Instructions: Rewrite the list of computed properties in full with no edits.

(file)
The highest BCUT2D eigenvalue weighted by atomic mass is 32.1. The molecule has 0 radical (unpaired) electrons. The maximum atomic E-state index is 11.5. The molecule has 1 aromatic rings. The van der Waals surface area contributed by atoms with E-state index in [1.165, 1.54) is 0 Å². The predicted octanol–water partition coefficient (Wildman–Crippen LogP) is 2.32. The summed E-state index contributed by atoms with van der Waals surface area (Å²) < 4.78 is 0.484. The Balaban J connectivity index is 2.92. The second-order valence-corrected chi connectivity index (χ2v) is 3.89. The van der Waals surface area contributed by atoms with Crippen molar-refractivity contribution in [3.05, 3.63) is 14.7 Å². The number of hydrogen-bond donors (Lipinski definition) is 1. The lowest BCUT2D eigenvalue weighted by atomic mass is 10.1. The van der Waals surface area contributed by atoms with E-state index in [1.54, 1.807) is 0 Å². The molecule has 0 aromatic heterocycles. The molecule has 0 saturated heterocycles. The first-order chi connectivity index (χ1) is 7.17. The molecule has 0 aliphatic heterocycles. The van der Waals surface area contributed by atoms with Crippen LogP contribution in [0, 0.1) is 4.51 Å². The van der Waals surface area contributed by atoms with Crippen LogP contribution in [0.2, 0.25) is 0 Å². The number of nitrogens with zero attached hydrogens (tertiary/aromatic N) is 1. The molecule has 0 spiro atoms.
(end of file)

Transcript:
The highest BCUT2D eigenvalue weighted by atomic mass is 32.1. The molecule has 0 radical (unpaired) electrons. The maximum atomic E-state index is 11.5. The molecule has 1 aromatic rings. The van der Waals surface area contributed by atoms with E-state index in [1.165, 1.54) is 0 Å². The predicted octanol–water partition coefficient (Wildman–Crippen LogP) is 2.32. The summed E-state index contributed by atoms with van der Waals surface area (Å²) < 4.78 is 0.484. The Balaban J connectivity index is 2.92. The second-order valence-corrected chi connectivity index (χ2v) is 3.89. The van der Waals surface area contributed by atoms with Crippen molar-refractivity contribution in [3.05, 3.63) is 14.7 Å². The number of hydrogen-bond donors (Lipinski definition) is 1. The lowest BCUT2D eigenvalue weighted by atomic mass is 10.1. The van der Waals surface area contributed by atoms with E-state index in [1.54, 1.807) is 0 Å². The molecule has 0 aromatic heterocycles. The molecule has 0 saturated heterocycles. The first-order chi connectivity index (χ1) is 7.17. The molecule has 0 aliphatic heterocycles. The van der Waals surface area contributed by atoms with Crippen LogP contribution in [0, 0.1) is 4.51 Å². The van der Waals surface area contributed by atoms with Crippen LogP contribution in [0.2, 0.25) is 0 Å². The number of nitrogens with zero attached hydrogens (tertiary/aromatic N) is 1. The molecule has 0 spiro atoms.